Tuesday, May 19, 2009

online teaching - growing communities -

My experiences of online communities
Returning from Overseas after many years abroad I found first hand that all my friends were busy with family kids. Most of them had  moved on in life, our thoughts and ideas had changed a lot and I was no longer the same person. 

Only once I accepted the internet as a "like interest finding tool" did I find a connection to the rest of Australian society again. 

For me: social life and get-togethers along lines of interest happen primarily via the internet.
I use the internet to find language practice groups, social groups, etc... 

A friend to whom I sent a link about a travel blog sent me this reply: (it shows how the net brings together people of similar interest)

Hi Hyko,
 ......Thanks for that website :)
It's amazing to know there are other girls who share the same aspiration.
How about your story :)?


I also us the Net to run my own interest groups, earn some pocket money etc...
The safe remoteness and yet the meeting point on a common interest is great.
Couchsurfing is a site I like especially, I feel more at home there and it gives me hope to know others who feel similar to me are 'out there' doing this kind of thing - my profile is here  www.couchsurfing.org/people/cinnamon.

Online communities to me mean I don't have to earbash my physically close friends, I can find people who relate to my interest on the internet. This blog is one way to get my ideas out there, instead of telling my co-workers I share them with you ! :-) 

I publish stories and ideas on various blog sites. I have a story site, and site for metaphysical musings, another for travel and a static old fashioned home-site that is the hub of it all.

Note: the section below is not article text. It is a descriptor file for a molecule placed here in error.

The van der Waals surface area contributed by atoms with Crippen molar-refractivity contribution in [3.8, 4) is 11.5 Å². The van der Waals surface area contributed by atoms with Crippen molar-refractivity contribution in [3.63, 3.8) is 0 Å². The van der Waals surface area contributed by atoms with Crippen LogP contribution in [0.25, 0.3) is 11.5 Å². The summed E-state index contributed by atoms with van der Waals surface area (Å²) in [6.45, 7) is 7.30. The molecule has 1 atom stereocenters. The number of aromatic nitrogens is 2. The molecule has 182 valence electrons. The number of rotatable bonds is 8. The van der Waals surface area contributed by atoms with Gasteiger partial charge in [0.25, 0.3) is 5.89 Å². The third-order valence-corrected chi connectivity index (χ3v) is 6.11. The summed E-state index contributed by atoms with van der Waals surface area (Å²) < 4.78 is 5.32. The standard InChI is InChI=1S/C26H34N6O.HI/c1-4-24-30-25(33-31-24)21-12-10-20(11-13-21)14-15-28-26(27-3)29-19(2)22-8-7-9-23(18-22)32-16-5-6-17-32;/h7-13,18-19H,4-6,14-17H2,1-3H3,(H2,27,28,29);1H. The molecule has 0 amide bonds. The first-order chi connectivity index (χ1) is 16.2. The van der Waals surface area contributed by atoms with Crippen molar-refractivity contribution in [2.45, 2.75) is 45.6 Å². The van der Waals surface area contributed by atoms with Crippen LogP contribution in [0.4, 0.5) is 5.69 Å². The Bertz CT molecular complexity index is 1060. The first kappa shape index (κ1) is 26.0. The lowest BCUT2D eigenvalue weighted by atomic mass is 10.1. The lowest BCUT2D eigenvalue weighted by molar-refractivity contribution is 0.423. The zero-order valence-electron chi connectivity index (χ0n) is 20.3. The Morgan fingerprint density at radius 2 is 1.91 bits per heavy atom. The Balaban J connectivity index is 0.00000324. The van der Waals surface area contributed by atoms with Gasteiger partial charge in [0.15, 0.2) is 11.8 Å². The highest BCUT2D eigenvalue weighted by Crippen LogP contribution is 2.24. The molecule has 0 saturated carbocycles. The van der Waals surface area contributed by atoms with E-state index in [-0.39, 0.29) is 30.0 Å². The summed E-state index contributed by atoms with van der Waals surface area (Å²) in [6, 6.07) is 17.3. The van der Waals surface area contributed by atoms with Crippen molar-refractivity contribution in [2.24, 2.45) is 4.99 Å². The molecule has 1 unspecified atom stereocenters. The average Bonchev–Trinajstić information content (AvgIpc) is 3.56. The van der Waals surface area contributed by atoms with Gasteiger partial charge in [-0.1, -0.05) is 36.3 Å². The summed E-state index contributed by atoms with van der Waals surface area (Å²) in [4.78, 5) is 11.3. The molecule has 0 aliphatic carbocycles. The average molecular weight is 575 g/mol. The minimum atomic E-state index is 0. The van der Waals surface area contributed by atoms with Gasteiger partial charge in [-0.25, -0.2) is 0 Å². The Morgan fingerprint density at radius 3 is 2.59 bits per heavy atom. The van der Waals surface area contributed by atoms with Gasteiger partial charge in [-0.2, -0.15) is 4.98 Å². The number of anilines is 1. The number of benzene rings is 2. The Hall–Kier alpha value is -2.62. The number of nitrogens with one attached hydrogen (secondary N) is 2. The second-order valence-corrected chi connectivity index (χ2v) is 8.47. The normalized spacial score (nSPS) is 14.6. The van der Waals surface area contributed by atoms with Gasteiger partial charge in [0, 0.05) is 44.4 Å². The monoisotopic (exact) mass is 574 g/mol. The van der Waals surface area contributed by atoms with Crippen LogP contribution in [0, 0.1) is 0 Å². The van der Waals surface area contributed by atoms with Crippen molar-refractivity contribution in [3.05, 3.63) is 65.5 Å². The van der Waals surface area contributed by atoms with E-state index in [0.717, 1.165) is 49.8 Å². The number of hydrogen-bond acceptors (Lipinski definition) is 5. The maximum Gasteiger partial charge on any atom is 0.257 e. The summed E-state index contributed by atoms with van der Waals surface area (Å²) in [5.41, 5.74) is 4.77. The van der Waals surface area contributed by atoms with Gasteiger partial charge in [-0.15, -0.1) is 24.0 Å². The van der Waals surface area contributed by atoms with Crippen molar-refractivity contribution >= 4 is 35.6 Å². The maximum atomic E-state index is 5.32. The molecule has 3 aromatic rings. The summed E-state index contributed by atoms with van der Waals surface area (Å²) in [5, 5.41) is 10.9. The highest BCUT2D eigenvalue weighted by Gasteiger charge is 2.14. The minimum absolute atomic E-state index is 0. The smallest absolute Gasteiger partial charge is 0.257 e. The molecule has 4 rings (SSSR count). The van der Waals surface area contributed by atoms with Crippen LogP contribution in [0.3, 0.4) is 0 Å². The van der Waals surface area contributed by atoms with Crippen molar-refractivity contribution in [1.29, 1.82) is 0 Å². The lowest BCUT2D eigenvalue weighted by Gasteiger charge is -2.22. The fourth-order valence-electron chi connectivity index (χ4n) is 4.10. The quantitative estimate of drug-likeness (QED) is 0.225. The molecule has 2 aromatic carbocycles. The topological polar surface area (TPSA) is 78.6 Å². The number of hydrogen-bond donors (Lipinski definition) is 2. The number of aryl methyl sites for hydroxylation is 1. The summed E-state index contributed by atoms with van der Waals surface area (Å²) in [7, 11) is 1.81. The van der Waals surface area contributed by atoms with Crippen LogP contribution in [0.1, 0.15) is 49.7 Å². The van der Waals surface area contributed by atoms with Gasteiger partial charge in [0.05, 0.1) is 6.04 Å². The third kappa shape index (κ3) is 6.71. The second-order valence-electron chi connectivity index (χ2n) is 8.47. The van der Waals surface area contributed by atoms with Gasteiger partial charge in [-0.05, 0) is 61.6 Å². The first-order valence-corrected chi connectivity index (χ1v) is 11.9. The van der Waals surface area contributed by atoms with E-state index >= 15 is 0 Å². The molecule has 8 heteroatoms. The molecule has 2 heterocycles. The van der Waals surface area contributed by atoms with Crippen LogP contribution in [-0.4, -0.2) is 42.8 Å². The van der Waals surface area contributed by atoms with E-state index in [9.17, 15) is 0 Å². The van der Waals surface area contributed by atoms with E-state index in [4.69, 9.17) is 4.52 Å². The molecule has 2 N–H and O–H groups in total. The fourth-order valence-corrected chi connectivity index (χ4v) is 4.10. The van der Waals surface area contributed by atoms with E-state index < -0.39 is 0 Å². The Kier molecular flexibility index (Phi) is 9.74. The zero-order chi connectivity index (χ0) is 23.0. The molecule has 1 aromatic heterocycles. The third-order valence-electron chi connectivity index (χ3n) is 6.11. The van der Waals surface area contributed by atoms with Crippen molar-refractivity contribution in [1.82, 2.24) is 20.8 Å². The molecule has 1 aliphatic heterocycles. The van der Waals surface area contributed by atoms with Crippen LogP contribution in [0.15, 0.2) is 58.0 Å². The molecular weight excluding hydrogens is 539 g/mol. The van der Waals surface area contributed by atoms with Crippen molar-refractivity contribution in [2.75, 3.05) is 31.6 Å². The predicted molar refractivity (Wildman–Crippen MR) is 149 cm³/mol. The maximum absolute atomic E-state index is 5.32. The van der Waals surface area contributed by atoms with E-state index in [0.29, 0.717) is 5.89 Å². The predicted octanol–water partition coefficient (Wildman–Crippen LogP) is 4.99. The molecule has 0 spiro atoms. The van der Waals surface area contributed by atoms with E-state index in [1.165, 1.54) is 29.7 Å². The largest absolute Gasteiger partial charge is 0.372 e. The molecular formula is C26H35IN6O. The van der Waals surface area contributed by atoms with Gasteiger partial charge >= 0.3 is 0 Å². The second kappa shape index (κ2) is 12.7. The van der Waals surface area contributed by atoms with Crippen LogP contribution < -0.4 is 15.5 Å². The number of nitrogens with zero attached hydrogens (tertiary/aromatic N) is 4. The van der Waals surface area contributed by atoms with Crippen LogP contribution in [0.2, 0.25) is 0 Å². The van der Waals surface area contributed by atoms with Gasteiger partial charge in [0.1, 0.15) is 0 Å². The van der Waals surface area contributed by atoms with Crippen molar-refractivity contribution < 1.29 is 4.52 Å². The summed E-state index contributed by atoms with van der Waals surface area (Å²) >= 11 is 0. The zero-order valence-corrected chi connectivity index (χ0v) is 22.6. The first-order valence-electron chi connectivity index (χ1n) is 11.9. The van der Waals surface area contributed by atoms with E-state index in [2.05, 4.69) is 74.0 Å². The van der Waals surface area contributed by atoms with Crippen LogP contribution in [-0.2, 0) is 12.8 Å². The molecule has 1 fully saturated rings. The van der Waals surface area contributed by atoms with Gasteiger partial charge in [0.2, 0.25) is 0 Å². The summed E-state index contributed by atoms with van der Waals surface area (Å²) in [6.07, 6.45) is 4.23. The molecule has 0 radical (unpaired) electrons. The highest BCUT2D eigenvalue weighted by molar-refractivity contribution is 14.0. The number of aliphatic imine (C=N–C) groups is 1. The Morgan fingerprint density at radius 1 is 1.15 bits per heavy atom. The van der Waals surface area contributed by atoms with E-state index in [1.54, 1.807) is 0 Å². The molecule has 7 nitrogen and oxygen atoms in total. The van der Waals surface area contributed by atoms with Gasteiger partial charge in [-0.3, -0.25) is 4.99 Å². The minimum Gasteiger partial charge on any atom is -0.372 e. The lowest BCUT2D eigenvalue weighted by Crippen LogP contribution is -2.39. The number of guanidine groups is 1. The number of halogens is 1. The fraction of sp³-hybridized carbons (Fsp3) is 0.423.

And there is one other aspects to online communities: you can become part of a community ! 
Yes, you can feel part of a community just like you can be a part of a group of people in your neighbourhood. 
There are people on the net, I have never met in person, but I follow their exploits and tune in, and they feel like old friends. One such site is: mamamusings.net/
There are others who I talk to occasionally but again, will probably never ever meet in person. 
And there is yet another aspect to online communities: 
They are a way to get things "out". 
For me it is something I want to, or need to do. 
I miss not being able to write my ideas and thoughts down and share them with the world. 
This will not appeal to everyone but it is something I and I'd imagine most bloggers have in common: this need to share, talk, get it 'out'.

Long before blogging became 'blogging' I would write my ideas, make books to be published one of these centuries, or keep up a very lively correspondence with many people.
So I think it is a certain 'writer or author' personality type who likes to share, and write.
Blogging is just the modern version of something that has always been there. Samuel Johnson, G. K. Chesterton, Aldous Huxley and thousands more wrote streams of essays and articles - in today's world, I've no doubt they would be blogging as well.